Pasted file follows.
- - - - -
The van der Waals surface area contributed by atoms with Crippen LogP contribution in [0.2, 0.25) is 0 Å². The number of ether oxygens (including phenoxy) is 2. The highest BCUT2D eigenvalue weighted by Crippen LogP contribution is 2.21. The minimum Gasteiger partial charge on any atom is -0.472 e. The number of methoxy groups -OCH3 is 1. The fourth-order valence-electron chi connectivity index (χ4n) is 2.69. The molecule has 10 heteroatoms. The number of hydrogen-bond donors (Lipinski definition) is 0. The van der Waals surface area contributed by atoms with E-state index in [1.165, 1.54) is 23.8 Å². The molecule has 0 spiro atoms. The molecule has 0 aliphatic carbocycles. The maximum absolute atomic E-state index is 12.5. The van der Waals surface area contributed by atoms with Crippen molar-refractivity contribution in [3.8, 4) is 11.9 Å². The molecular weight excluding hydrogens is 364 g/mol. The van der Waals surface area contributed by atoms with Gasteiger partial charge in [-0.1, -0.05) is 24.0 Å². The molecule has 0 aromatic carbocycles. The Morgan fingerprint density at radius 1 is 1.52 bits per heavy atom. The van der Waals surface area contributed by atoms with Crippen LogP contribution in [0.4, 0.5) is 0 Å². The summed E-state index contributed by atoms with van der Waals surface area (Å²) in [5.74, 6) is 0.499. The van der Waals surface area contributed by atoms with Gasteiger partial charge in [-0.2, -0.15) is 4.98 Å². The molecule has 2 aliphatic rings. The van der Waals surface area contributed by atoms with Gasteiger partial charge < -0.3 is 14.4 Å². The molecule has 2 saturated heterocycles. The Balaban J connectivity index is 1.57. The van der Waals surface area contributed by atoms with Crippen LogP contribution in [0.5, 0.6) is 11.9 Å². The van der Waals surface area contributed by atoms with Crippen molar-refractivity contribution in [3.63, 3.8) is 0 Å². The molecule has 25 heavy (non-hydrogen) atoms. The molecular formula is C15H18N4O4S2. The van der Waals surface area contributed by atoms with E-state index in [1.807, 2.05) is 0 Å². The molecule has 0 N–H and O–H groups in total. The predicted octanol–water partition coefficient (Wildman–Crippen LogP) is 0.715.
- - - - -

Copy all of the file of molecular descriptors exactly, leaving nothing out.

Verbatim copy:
The van der Waals surface area contributed by atoms with Crippen LogP contribution in [0.2, 0.25) is 0 Å². The number of ether oxygens (including phenoxy) is 2. The highest BCUT2D eigenvalue weighted by Crippen LogP contribution is 2.21. The minimum Gasteiger partial charge on any atom is -0.472 e. The number of methoxy groups -OCH3 is 1. The fourth-order valence-electron chi connectivity index (χ4n) is 2.69. The molecule has 10 heteroatoms. The number of hydrogen-bond donors (Lipinski definition) is 0. The van der Waals surface area contributed by atoms with E-state index in [1.165, 1.54) is 23.8 Å². The molecule has 0 spiro atoms. The molecule has 0 aliphatic carbocycles. The maximum absolute atomic E-state index is 12.5. The van der Waals surface area contributed by atoms with Crippen molar-refractivity contribution in [3.8, 4) is 11.9 Å². The molecular weight excluding hydrogens is 364 g/mol. The van der Waals surface area contributed by atoms with Gasteiger partial charge in [-0.1, -0.05) is 24.0 Å². The molecule has 0 aromatic carbocycles. The Morgan fingerprint density at radius 1 is 1.52 bits per heavy atom. The van der Waals surface area contributed by atoms with Crippen LogP contribution in [0.4, 0.5) is 0 Å². The summed E-state index contributed by atoms with van der Waals surface area (Å²) in [5.74, 6) is 0.499. The van der Waals surface area contributed by atoms with Gasteiger partial charge in [-0.2, -0.15) is 4.98 Å². The molecule has 2 aliphatic rings. The van der Waals surface area contributed by atoms with Gasteiger partial charge < -0.3 is 14.4 Å². The molecule has 2 saturated heterocycles. The Balaban J connectivity index is 1.57. The van der Waals surface area contributed by atoms with Crippen LogP contribution in [0.5, 0.6) is 11.9 Å². The van der Waals surface area contributed by atoms with Crippen molar-refractivity contribution in [3.63, 3.8) is 0 Å². The molecule has 25 heavy (non-hydrogen) atoms. The molecular formula is C15H18N4O4S2. The van der Waals surface area contributed by atoms with E-state index in [1.807, 2.05) is 0 Å². The molecule has 0 N–H and O–H groups in total. The predicted octanol–water partition coefficient (Wildman–Crippen LogP) is 0.715.